Of course this should be subjected to some rules; something like "play any move that's not bellow 0,70 the best move", or something similar.

My idea is to use such an engine in order to play some unorthodox openings without needing an opening book.

For example, say I want to play some games as White trying 1.e4 e4 2.a3. I'm sure there are many good moves for black's second move, so I'd like the engine to "choose" from several of them, instead of always playing the best one.

Kudos if this behavior could be limited to a fixed number of moves -so you get some variety in the opening but you want it "full power" on middle and endgame.

5 Answers 5


In the GUI Nibbler you have a setting called "Temperature". The higher the temperature value, the more it allows the engine to play unexpected moves. You can also set temperature decay to X moves, so that after X moves it starts playing best moves again.

You can load any engine you want in Nibbler, but it is designed for NN engines, such as Lc0.

  • I found Nibbler a bit hard to configure, but luckily the Temperature option can be modified by adding a lc0.config file in the same folder where the lc0 executable is placed. I have no idea wether Temperature should be 1 or 100, but after making a couple tests it seems to do the trick. I guess some trial and error will be needed.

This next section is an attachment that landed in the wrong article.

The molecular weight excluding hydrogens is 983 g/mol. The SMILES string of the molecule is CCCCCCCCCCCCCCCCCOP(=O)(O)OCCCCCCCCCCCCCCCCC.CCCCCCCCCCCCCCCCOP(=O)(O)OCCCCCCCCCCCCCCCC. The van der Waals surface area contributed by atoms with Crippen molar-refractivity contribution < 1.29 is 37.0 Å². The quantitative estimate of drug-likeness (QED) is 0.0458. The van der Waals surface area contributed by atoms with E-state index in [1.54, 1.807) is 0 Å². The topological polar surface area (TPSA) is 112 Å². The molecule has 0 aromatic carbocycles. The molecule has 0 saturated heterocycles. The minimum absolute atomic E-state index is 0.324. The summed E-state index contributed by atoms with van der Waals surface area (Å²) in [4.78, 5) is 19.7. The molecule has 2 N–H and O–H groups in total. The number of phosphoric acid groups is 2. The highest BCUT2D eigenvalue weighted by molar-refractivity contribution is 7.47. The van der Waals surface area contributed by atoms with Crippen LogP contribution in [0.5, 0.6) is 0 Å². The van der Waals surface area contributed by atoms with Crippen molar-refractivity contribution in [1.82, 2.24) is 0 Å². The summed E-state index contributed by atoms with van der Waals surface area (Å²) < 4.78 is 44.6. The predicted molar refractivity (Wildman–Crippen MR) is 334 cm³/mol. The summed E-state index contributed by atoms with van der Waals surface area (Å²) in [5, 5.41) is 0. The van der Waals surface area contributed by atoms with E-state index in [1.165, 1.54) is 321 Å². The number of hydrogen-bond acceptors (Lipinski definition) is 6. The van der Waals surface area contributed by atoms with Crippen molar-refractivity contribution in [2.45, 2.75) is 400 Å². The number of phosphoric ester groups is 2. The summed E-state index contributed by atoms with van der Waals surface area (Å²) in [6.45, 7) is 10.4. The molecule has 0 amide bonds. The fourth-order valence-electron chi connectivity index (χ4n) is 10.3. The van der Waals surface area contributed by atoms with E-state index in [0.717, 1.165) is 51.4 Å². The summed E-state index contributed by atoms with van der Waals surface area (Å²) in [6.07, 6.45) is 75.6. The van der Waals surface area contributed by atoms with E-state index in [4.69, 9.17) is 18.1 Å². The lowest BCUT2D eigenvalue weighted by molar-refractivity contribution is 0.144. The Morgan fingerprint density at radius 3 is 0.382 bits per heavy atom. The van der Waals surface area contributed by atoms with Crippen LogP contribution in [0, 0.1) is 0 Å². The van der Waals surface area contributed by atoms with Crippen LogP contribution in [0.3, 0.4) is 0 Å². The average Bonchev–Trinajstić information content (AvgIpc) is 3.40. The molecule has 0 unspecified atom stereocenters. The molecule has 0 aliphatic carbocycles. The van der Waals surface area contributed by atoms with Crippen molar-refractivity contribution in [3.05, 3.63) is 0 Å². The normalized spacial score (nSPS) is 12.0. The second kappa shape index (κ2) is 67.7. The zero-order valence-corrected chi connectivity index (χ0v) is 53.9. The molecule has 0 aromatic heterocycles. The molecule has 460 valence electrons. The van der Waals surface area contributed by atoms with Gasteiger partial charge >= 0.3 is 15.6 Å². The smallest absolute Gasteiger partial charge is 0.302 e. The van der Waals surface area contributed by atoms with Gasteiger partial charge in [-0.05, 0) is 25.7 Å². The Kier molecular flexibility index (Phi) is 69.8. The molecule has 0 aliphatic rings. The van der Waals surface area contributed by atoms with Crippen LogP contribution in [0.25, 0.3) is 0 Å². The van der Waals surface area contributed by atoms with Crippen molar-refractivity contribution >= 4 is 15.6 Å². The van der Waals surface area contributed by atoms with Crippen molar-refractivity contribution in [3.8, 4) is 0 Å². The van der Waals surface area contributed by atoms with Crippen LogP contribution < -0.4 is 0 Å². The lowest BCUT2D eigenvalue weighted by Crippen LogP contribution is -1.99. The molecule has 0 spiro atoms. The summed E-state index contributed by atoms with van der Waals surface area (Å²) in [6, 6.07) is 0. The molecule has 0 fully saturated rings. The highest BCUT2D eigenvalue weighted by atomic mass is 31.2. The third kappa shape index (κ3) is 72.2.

– emdio
    May 5, 2021 at 20:28

There are few engines that are capable of such thing. One name that I can recall is the old Spark UCI engine by Allard Siemelink. Very aggressive engine with twistable attacking parameters.

It has a feature called MultiPVMargin which enables you to set certain number difference between the PV (Principle Variations) measured in centipawn.

For example if your best calculated variation in certain position is measured as +1 for white and you want the engine to play something less "valuable" than that, you can set the MultiPVMargin to a 100 so that the engine looks for a different variation within the 100 centipawn difference.

You can find older versions of the Spark engine that are available for free download. Hope this was the answer you were looking for!


Obviously, there is no such thing for you to download. If you want to happen, you need to do the works. It's not hard.

  1. Run engine analysis on multi-pv mode
  2. Check engine score for each line. Play the move according to your rules.

Stockfish actually has something like this ability implemented in its difficulty levels settings, which essentially considers the top few moves and randomly boosts move "scores" on its move candidate list when picking moves. See my answer on how Stockfish implements levels


I'm not sure what the question is.

https://www.youtube.com/watch?v=DpXy041BIlA is a video about 30 different AI styles.

Of course, like the early Chessmaster, you could limit the computer to only play within a certain range of evaluations. Instead of choosing from X number of moves, the engine could store a list of moves with their evaluation and prune this list down to only the move which scored within 100 points of the best move and randomly choose from this list.

You could force the computer to randomly select from the top 3 moves, probably with a cutoff, to make the openings more entertaining. You could add more flavor by having the computer switch to the best moves at certain moves/move ranges or after it falls below s certain evaluation. The possibilities are endless.

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